Lessons From My Parents: Our Day at Church

Yesterday I rode in the back seat of the van while my Dad drove me and Mom to church. How many times have I done this? Hundreds? Thousands?

I'm visiting my parents this week before heading to the She Speaks Conference on Thursday. Can I just say right here that I get some of my best sleep when I visit my Mom and Dad? While I feel perfectly safe and comfortable in my own bed at home with my husband, somehow I just revert to my childhood and feel taken care of, at ease, and relatively unstressed when I lie down for the night at my parent's house. Good sleeping.

But yesterday morning I pulled myself up out of a deep slumber at 7:00 to get ready for church. And we didn't just go to church; we went to Sunday School, too. I dressed in my Sunday best, we loaded up in the van well before we needed to, and, as a family, we went to church.

I visited my mom's Sunday school class, as I usually do when I'm in town. I sat among the women who helped my mother raise me: my childhood Sunday school teachers, classroom school teachers, neighbors, mothers of my friends, softball coaches and piano teacher. These women are truly the ruffles and lace on the fabric of my life. There is no one who had more to do with who I am today than these godly ladies, these friends of my mother's. I feel as though I sit in some sort of hall of fame when I sit in their circle. And yet, they treat me, now almost 50 (oh. my. word.) as their equal...and I am humbled.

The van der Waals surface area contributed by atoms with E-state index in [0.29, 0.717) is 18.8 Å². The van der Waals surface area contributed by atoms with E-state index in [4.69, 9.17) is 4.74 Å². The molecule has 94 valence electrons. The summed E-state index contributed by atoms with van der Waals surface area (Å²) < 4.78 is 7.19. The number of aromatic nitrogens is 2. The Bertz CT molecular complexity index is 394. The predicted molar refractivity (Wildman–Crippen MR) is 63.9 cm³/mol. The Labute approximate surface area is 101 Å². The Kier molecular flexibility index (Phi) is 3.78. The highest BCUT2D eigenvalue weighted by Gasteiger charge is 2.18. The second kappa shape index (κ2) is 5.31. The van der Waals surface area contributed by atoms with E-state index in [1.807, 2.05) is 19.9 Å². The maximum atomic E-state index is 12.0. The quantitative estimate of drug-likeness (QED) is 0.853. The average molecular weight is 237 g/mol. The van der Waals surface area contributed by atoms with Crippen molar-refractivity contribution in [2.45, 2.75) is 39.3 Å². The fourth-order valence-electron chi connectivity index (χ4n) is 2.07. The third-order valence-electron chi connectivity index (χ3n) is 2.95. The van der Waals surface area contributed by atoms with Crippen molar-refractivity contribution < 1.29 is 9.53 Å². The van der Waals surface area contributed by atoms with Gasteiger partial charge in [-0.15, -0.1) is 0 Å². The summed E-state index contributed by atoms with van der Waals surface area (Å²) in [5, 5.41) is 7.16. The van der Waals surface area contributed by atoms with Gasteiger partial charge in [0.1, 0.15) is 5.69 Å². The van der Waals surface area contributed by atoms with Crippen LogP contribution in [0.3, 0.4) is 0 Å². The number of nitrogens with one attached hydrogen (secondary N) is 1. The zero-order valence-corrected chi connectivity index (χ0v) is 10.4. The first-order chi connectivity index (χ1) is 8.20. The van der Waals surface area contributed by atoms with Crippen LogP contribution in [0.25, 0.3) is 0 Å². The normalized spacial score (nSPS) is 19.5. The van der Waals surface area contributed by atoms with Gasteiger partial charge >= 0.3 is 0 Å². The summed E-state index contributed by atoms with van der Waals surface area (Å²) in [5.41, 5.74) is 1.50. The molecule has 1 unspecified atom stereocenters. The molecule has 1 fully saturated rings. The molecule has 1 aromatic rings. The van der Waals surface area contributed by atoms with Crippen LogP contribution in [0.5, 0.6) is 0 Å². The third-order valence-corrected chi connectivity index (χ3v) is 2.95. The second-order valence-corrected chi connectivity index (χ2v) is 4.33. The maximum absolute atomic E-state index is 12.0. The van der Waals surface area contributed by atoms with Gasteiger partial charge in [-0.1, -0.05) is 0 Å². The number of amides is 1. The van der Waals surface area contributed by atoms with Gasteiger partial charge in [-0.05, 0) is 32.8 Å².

After Sunday school, mom and I found our seats in the sanctuary. Reconstructed just after my college years, it's not quite the same auditorium I lined up in for Vacation Bible School or my kindergarten graduation, but it has the same feel. In fact it has the same stained glass windows at the front, which I contemplated weekly as I grew up (I know that's a Bible and an anchor and a scale, but what is that? I still don't know. I've never asked.)